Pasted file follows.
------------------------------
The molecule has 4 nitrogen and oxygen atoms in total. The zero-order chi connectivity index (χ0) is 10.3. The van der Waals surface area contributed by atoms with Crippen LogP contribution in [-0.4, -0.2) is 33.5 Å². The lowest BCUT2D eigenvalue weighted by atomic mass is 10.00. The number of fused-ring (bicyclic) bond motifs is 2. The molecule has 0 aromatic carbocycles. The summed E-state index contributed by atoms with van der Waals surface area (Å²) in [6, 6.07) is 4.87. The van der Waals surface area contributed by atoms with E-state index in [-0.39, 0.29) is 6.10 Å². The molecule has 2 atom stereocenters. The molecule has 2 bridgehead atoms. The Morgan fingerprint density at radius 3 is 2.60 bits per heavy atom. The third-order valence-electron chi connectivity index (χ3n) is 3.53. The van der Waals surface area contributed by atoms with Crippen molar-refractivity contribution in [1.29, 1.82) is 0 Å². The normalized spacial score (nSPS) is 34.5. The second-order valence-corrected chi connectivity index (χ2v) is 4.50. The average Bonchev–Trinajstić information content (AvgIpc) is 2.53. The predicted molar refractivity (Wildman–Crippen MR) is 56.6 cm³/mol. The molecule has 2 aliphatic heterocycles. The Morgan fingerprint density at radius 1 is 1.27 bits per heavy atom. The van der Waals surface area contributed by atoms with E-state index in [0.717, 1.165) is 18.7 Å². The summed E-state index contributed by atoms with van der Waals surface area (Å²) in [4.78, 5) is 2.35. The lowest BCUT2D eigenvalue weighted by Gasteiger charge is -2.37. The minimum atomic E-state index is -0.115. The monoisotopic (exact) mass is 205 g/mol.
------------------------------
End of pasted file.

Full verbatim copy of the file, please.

The molecule has 4 nitrogen and oxygen atoms in total. The zero-order chi connectivity index (χ0) is 10.3. The van der Waals surface area contributed by atoms with Crippen LogP contribution in [-0.4, -0.2) is 33.5 Å². The lowest BCUT2D eigenvalue weighted by atomic mass is 10.00. The number of fused-ring (bicyclic) bond motifs is 2. The molecule has 0 aromatic carbocycles. The summed E-state index contributed by atoms with van der Waals surface area (Å²) in [6, 6.07) is 4.87. The van der Waals surface area contributed by atoms with E-state index in [-0.39, 0.29) is 6.10 Å². The molecule has 2 atom stereocenters. The molecule has 2 bridgehead atoms. The Morgan fingerprint density at radius 3 is 2.60 bits per heavy atom. The third-order valence-electron chi connectivity index (χ3n) is 3.53. The van der Waals surface area contributed by atoms with Crippen molar-refractivity contribution in [1.29, 1.82) is 0 Å². The normalized spacial score (nSPS) is 34.5. The second-order valence-corrected chi connectivity index (χ2v) is 4.50. The average Bonchev–Trinajstić information content (AvgIpc) is 2.53. The predicted molar refractivity (Wildman–Crippen MR) is 56.6 cm³/mol. The molecule has 2 aliphatic heterocycles. The Morgan fingerprint density at radius 1 is 1.27 bits per heavy atom. The van der Waals surface area contributed by atoms with E-state index in [0.717, 1.165) is 18.7 Å². The summed E-state index contributed by atoms with van der Waals surface area (Å²) in [4.78, 5) is 2.35. The lowest BCUT2D eigenvalue weighted by Gasteiger charge is -2.37. The minimum atomic E-state index is -0.115. The monoisotopic (exact) mass is 205 g/mol.